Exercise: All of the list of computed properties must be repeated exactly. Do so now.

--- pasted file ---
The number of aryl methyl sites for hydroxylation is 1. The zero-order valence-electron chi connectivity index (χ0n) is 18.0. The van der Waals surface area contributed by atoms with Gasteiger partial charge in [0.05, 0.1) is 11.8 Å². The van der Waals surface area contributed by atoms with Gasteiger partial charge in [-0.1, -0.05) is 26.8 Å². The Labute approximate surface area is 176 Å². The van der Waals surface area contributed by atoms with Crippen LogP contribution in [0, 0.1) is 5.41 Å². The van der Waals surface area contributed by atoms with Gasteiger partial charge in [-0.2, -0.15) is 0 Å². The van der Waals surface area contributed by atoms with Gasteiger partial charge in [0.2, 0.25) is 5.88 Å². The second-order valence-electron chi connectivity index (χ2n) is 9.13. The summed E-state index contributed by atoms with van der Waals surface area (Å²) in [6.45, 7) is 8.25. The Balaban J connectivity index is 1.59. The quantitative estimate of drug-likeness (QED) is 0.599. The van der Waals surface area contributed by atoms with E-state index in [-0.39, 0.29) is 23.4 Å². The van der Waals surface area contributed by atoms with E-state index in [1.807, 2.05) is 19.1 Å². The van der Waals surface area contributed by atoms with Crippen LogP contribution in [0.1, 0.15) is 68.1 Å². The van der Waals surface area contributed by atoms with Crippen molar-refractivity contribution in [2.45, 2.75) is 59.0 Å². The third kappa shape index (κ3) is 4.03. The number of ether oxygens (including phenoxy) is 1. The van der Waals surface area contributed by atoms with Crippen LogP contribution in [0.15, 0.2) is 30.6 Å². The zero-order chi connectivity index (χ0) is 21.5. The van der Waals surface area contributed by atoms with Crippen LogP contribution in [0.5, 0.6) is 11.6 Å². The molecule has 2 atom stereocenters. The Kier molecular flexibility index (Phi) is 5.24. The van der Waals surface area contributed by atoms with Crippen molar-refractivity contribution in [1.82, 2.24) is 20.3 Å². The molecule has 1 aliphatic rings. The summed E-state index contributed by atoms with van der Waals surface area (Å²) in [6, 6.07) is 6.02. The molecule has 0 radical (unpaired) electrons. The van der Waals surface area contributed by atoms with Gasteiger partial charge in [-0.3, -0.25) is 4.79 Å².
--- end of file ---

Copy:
The number of aryl methyl sites for hydroxylation is 1. The zero-order valence-electron chi connectivity index (χ0n) is 18.0. The van der Waals surface area contributed by atoms with Gasteiger partial charge in [0.05, 0.1) is 11.8 Å². The van der Waals surface area contributed by atoms with Gasteiger partial charge in [-0.1, -0.05) is 26.8 Å². The Labute approximate surface area is 176 Å². The van der Waals surface area contributed by atoms with Crippen LogP contribution in [0, 0.1) is 5.41 Å². The van der Waals surface area contributed by atoms with Gasteiger partial charge in [-0.2, -0.15) is 0 Å². The van der Waals surface area contributed by atoms with Gasteiger partial charge in [0.2, 0.25) is 5.88 Å². The second-order valence-electron chi connectivity index (χ2n) is 9.13. The summed E-state index contributed by atoms with van der Waals surface area (Å²) in [6.45, 7) is 8.25. The Balaban J connectivity index is 1.59. The quantitative estimate of drug-likeness (QED) is 0.599. The van der Waals surface area contributed by atoms with E-state index in [-0.39, 0.29) is 23.4 Å². The van der Waals surface area contributed by atoms with E-state index in [1.807, 2.05) is 19.1 Å². The van der Waals surface area contributed by atoms with Crippen LogP contribution in [0.1, 0.15) is 68.1 Å². The van der Waals surface area contributed by atoms with Crippen molar-refractivity contribution in [2.45, 2.75) is 59.0 Å². The third kappa shape index (κ3) is 4.03. The number of ether oxygens (including phenoxy) is 1. The van der Waals surface area contributed by atoms with Crippen LogP contribution in [0.15, 0.2) is 30.6 Å². The zero-order chi connectivity index (χ0) is 21.5. The van der Waals surface area contributed by atoms with Crippen LogP contribution in [0.5, 0.6) is 11.6 Å². The molecule has 2 atom stereocenters. The Kier molecular flexibility index (Phi) is 5.24. The van der Waals surface area contributed by atoms with Crippen molar-refractivity contribution in [1.82, 2.24) is 20.3 Å². The molecule has 1 aliphatic rings. The summed E-state index contributed by atoms with van der Waals surface area (Å²) in [6, 6.07) is 6.02. The molecule has 0 radical (unpaired) electrons. The van der Waals surface area contributed by atoms with Gasteiger partial charge in [-0.3, -0.25) is 4.79 Å².